Is Anxiety Making Your Spanx Too Tight?

overeating and anxiety.jpg

What do you reach for when you feel your anxiety starting to rise? What helps you release the tension that builds when you’re feeling worried, freaked out? What gets your mind off what you’re anxious about and onto something that feels better, if just a little? What do you reach for to calm your nerves? Yep, food.

Overeating to Cope

Why does overeating help? Seriously, why don’t we over-meditate or “over-something” a bit healthier? It sure would save us from compounding an already challenging anxiety situation, not to mention money on our ever expanding Spanx collection!

We’re wired for taking the path of least resistance. This seems to be especially true when we experience emotional discomfort. Few of us were ever taught the skills needed to get through tough emotional times in a healthy way.

As a result, most of us avoid, push down, deny or numb our feelings through whatever means most available to us at the time. Once we see that it works, it becomes a go-to habit. After that, this maladaptive strategy is employed over and over with very little thought.

Comfort and Control

Sometimes we keep reaching for “comfort food” because it reminds us of better times in the past. Other times we reach out for “treats” to get us through. And then sometimes we reach out for something that is usually “off limits” so we can subconsciously create the opportunity to stop feeling anxious and start hating ourselves. Seriously.

Eating also may serve a subconscious function of feeling like we are in control, because anxiety sure doesn’t feel that way. Or it may serve the subconscious function of feeling that we are choosing the lesser of two evils, either we can freak out or we can eat. So many possible reasons!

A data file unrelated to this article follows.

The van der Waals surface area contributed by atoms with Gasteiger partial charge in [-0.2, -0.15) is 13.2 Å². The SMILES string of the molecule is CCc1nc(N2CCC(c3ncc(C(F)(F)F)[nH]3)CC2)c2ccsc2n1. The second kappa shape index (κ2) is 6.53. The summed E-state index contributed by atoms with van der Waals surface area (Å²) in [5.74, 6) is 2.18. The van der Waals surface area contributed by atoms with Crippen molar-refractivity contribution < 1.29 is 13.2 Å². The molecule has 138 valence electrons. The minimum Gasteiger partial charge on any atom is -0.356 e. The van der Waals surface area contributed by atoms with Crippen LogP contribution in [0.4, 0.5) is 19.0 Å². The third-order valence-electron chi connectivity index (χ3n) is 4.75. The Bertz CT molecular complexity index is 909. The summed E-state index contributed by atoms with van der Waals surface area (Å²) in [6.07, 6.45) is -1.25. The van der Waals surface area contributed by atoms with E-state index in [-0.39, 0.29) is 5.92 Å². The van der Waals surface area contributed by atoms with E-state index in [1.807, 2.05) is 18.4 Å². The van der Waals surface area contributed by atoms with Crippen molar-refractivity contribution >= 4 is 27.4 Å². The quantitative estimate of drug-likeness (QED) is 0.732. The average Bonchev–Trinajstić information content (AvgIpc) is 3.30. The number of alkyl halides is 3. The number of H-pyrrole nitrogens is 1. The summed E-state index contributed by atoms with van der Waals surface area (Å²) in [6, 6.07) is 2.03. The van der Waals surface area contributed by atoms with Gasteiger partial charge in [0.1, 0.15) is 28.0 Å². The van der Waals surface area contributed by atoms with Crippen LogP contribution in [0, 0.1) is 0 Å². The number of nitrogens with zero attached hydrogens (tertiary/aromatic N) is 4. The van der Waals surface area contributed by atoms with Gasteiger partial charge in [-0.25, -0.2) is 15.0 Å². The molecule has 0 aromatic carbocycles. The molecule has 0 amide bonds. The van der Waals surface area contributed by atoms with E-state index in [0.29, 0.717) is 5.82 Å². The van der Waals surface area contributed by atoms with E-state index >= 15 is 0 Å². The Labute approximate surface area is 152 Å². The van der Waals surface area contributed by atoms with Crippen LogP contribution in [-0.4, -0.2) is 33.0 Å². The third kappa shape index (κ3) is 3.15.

Each person is different, and I don’t want to make this issue sound too easy to fix. Habits are brutal. But with strategies in place and practice, it is possible to start a new habit around your anxiety and eating.

That said, the strategies I’m going to suggest may seem totally unappealing and I know it. They don’t come with any dopamine hit from getting a treat, they don’t set off a blood sugar spike in your bloodstream, they don’t release the neurochemicals involved in reaching for the “forbidden fruit” and they don’t insert a behavior that allows you to turn your emotions to anger.

I know, it is a tough sell.

Even for me and I teach this stuff! But, I ultimately believe in our ability (and need) to prevail against immediate gratification.

How to change your habit:

  1. Recognize you’ve gotten into the habit of choosing food to address your anxiety or other feelings that aren’t comfortable.
  2. Notice when you start to feel your anxiety (or other uncomfortable feelings).
  3. Label your feelings and body experience as anxiety.
  4. Tell yourself that you can handle these uncomfortable anxious feelings without eating.
  5. Turn your attention onto something else. Yes, you are trying to distract yourself here.
  6. Take deep breaths, with longer exhale than inhales.
  7. Repeat steps 2–5 until you’ve moved past your discomfort. It may take a little while but will get easier the more you do this.

To recap: You start being more aware of your feelings. You tell your brain what is going on by labeling your anxiety. You tell yourself that you know your brain will want you to eat. And then you show your brain that you can handle it without food by turning your attention onto something else. Then you repeat the process over and over until you safely get past the discomfort without reaching for food or something else.

Like I said before, this process doesn’t come with any of the things we’re used to. It doesn’t instantly relieve the tension, it doesn’t give us a jolt of neurophysiological anything and it doesn’t allow us to transfer our anxiety to self-loathing.

BUT what it does give us is the ability to transform our anxiety in an empowering, healthy way and that eventually will become second nature!